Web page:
Capacity is around 30,000 notes, which should be more than enough to get an idea down! Any real-time pitch and effect changes you make while recording are also captured. As it's stored in RAM, the recording will disappear as soon as the unit is powered off, but the HPD20 has a trick up its sleeve. Any recording can be easily saved as a WAV file to a USB stick for later import into your DAW.
While we're on the subject of things that are quick, the second of the three soft buttons below the LCD accesses the Quick Edit features directly from the main Kit display, giving instant access to Volume, Tuning and Muffling parameters on the currently selected pad. Like almost all the edit windows, a small graphical representation of the HPD20 pad layout on the left of the screen highlights the currently selected pad, and the soft buttons and +/- keys or value knob allow you to quickly adjust parameters. This is a great way to tweak a kit and can easily be done in performance.
Of course, editing just the volume, tuning and muffling of an instrument may well not be enough. You'll probably want to edit kits to a much deeper level or create your own kits from scratch. Fortunately, the HPD20 offers a wealth of editing options.
Pressing the Menu button brings up six graphical menu options: Inst, Kit, FX, User Inst, Tools and Sys. Whether you're creating a kit or editing an existing preset, selecting Inst presents a display showing what sound is assigned to the currently selected pad. A small graphical representation of the Pad layout on screen lets you know exactly which pad you're working on. The 850 available factory sounds are sorted into groups (Latin, African, Asian, Kick, Snare, Orchestral, and so on), to make finding what you're looking for a little easier.
As I mentioned earlier, any pad can have two instruments assigned to it, in the form of layers which can either sound together or switch depending on velocity. This facility, in combination with the incredible instrument variations available, produces realistic and articulate kits.
Each instrument can then have its volume, tuning, sweep, muffling, colour, pan, Amb Send and MFX assignment edited. Volume and tuning are fairly self explanatory, although it's worth pointing out that the tuning range of the instruments is huge — up or down 2400 cents in increments of 10 cents (100 cents being a semitone). As you can imagine, very detailed tunings can be created. The Sweep parameter enables you to sweep the pitch of an instrument up or down, giving a slight bend to the sound, while the Muffling parameter, also available via Quick Edit, reduces the resonance or decay of an instrument, literally like muffling a drum with gaffer-tape. The Colour parameter adds brightness or, with a negative value, dulls the instrument tone. Amb Send sets the amount of the instrument sound that is sent to the Ambience processor, and MFX selects which of the multi-effects — MFX 1, 2 or 3 — is assigned to that instrument.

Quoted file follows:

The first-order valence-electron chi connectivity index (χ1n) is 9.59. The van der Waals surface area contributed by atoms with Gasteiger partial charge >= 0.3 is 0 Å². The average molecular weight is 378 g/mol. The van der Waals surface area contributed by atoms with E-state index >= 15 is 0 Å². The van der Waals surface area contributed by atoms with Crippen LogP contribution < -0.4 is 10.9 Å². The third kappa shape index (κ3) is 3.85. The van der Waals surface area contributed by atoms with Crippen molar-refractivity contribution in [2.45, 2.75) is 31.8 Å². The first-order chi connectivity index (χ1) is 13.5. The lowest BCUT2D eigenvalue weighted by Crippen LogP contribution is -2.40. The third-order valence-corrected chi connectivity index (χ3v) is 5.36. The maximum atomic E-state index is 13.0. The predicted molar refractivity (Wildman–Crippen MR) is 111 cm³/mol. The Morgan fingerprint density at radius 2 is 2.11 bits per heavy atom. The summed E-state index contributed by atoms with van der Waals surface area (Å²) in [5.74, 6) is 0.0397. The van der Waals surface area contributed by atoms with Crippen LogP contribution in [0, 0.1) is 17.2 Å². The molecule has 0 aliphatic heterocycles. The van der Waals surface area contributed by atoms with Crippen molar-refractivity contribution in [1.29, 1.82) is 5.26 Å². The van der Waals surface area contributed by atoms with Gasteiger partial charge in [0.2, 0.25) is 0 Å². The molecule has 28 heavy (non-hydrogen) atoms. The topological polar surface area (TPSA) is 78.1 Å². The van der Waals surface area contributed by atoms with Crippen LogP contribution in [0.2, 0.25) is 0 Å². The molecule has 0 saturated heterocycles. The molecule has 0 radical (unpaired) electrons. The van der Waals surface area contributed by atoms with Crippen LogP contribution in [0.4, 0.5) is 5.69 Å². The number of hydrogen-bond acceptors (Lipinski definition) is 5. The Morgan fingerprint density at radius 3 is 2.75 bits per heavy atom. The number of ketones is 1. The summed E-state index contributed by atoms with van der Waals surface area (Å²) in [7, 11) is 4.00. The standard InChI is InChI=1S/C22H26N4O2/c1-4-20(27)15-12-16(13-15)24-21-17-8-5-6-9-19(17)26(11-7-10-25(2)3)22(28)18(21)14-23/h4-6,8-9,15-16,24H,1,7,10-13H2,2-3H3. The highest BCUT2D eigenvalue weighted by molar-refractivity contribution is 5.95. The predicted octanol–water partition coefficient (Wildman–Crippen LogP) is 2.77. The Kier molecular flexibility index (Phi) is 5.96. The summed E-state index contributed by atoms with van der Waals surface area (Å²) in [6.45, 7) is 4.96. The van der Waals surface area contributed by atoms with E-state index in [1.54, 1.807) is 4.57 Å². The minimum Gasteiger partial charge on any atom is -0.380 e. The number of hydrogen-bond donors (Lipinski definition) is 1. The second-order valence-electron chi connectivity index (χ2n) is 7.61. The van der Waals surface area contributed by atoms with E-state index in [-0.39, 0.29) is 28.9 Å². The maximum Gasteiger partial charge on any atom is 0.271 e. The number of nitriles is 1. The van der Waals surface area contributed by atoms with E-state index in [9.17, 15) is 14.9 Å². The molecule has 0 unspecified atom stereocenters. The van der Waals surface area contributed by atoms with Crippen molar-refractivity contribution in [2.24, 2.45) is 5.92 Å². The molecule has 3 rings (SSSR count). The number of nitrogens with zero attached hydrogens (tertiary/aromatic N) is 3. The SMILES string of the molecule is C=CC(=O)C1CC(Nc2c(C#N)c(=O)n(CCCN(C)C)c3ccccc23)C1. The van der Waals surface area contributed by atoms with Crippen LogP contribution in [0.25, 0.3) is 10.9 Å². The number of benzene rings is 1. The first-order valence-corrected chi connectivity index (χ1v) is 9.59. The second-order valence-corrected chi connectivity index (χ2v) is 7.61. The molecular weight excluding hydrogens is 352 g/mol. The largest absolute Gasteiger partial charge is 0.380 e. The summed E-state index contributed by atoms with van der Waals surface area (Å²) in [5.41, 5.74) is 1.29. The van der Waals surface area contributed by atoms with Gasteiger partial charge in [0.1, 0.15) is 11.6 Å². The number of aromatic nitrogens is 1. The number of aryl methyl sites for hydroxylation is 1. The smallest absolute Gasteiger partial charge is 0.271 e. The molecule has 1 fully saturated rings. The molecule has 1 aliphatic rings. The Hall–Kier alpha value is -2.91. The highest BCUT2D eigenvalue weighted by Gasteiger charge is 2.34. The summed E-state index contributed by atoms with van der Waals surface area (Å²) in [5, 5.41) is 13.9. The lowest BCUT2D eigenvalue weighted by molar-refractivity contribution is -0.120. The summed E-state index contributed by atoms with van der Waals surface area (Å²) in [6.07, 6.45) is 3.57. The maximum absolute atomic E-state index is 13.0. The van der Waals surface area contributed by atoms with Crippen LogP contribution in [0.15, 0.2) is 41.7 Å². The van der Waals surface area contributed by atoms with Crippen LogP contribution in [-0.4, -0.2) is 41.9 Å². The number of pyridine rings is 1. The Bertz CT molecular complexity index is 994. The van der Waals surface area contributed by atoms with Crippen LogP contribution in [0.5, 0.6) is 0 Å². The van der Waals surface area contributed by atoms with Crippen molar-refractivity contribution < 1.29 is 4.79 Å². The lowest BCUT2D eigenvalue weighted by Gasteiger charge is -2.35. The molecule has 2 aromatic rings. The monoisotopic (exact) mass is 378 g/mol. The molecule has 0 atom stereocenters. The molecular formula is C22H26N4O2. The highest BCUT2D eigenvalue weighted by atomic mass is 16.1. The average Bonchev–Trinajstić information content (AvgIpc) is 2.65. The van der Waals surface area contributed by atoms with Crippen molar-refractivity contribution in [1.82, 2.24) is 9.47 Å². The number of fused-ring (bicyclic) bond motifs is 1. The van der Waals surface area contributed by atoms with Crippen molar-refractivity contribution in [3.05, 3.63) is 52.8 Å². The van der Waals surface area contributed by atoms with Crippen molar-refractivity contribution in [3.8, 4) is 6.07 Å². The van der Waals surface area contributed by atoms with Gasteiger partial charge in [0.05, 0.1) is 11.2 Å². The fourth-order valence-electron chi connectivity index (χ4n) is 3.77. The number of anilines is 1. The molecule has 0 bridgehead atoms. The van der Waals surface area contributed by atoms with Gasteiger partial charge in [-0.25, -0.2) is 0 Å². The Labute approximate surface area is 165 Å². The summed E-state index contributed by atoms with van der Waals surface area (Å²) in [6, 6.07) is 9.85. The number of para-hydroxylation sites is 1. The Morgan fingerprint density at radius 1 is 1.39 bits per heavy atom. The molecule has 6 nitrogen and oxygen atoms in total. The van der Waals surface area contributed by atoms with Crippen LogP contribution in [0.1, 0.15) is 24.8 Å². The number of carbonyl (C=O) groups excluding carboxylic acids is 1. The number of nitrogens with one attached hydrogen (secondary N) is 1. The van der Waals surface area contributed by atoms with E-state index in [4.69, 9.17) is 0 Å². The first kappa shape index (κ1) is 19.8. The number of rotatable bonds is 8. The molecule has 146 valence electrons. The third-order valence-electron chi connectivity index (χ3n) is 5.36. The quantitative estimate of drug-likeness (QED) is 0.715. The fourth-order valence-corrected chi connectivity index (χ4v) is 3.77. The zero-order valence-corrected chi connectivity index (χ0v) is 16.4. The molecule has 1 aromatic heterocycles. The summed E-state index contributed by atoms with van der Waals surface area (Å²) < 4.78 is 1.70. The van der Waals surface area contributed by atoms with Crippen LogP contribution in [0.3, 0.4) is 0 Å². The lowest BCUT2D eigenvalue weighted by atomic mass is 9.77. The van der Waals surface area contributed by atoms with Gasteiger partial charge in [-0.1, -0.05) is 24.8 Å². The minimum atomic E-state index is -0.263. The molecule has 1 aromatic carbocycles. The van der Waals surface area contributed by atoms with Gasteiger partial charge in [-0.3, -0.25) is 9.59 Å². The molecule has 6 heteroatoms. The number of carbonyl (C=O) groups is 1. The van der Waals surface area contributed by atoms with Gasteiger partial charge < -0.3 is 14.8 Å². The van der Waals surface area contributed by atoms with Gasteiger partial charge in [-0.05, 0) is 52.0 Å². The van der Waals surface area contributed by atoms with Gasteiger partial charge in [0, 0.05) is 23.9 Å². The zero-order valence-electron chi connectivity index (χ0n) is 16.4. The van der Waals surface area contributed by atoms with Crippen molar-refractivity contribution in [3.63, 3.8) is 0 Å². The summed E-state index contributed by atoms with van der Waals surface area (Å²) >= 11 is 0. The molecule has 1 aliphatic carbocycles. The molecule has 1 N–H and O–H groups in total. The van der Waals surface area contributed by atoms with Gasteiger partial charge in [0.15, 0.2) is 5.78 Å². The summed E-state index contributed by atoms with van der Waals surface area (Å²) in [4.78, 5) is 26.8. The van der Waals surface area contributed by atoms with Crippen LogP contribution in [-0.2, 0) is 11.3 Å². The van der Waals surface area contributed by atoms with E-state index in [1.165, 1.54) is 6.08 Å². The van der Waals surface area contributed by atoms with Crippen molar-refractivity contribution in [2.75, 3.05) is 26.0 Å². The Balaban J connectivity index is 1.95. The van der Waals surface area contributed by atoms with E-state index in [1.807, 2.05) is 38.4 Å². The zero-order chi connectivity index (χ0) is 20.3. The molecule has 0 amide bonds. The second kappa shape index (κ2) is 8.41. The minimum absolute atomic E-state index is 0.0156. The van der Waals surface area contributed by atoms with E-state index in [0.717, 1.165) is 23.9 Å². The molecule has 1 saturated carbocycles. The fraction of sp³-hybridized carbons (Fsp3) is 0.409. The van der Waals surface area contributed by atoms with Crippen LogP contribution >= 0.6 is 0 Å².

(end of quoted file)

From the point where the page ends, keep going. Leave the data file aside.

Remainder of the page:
I've been the proud owner of a HandSonic HPD10 for a year or two now. I use it live and in the studio and have found it to be an exceptional, invaluable and unique device. However, for me, the HPD20 is a significant step up in terms of both feature set and performance. The SuperNatural sounds are truly impressive, and their level of realism, plus the integration of percussionist-friendly acoustic playing techniques, really sets the HPD20 apart from other 'percussion controllers'.
Playing drum patterns with your hands and fingers, regardless of whether you are a drummer or not, is infinitely preferable to bashing out rhythms on a set of plastic keyboard keys, and if space is limited, the HPD20 is a viable alternative to a full electronic kit, particularly with the addition of a kick-drum pad and hi-hat controller pedal. It provides all the percussion sounds I could ever dream of (and some I hadn't dreamt of!) in an incredible-sounding and very playable format. The range of instruments and kits (and the additional scope offered by WAV import), along with real-time performance features such as the D-Beam and Pitch & Effects control, also mean that it could easily slot into more contemporary performance scenarios.